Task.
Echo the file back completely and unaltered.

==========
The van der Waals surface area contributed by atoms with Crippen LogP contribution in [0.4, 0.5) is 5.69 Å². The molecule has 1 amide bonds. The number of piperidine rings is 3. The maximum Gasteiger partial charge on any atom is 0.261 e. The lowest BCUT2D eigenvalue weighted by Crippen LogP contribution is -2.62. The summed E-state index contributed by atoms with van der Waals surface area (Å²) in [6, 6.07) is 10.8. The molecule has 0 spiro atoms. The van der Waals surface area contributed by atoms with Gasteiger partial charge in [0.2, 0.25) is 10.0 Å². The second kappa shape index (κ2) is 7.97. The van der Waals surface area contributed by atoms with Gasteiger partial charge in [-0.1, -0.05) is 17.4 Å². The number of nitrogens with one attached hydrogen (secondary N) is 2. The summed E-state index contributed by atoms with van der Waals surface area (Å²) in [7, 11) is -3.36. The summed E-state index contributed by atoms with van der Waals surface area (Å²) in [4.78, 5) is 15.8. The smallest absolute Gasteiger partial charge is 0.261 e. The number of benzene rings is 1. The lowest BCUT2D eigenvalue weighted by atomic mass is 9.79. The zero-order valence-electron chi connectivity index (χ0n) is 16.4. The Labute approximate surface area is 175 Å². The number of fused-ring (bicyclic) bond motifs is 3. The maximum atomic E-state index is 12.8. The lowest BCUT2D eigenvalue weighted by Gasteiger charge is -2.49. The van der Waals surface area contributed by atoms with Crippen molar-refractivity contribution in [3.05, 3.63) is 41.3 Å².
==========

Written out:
The van der Waals surface area contributed by atoms with Crippen LogP contribution in [0.4, 0.5) is 5.69 Å². The molecule has 1 amide bonds. The number of piperidine rings is 3. The maximum Gasteiger partial charge on any atom is 0.261 e. The lowest BCUT2D eigenvalue weighted by Crippen LogP contribution is -2.62. The summed E-state index contributed by atoms with van der Waals surface area (Å²) in [6, 6.07) is 10.8. The molecule has 0 spiro atoms. The van der Waals surface area contributed by atoms with Gasteiger partial charge in [0.2, 0.25) is 10.0 Å². The second kappa shape index (κ2) is 7.97. The van der Waals surface area contributed by atoms with Gasteiger partial charge in [-0.1, -0.05) is 17.4 Å². The number of nitrogens with one attached hydrogen (secondary N) is 2. The summed E-state index contributed by atoms with van der Waals surface area (Å²) in [7, 11) is -3.36. The summed E-state index contributed by atoms with van der Waals surface area (Å²) in [4.78, 5) is 15.8. The smallest absolute Gasteiger partial charge is 0.261 e. The number of benzene rings is 1. The lowest BCUT2D eigenvalue weighted by atomic mass is 9.79. The zero-order valence-electron chi connectivity index (χ0n) is 16.4. The Labute approximate surface area is 175 Å². The number of fused-ring (bicyclic) bond motifs is 3. The maximum atomic E-state index is 12.8. The lowest BCUT2D eigenvalue weighted by Gasteiger charge is -2.49. The van der Waals surface area contributed by atoms with Crippen molar-refractivity contribution in [3.05, 3.63) is 41.3 Å².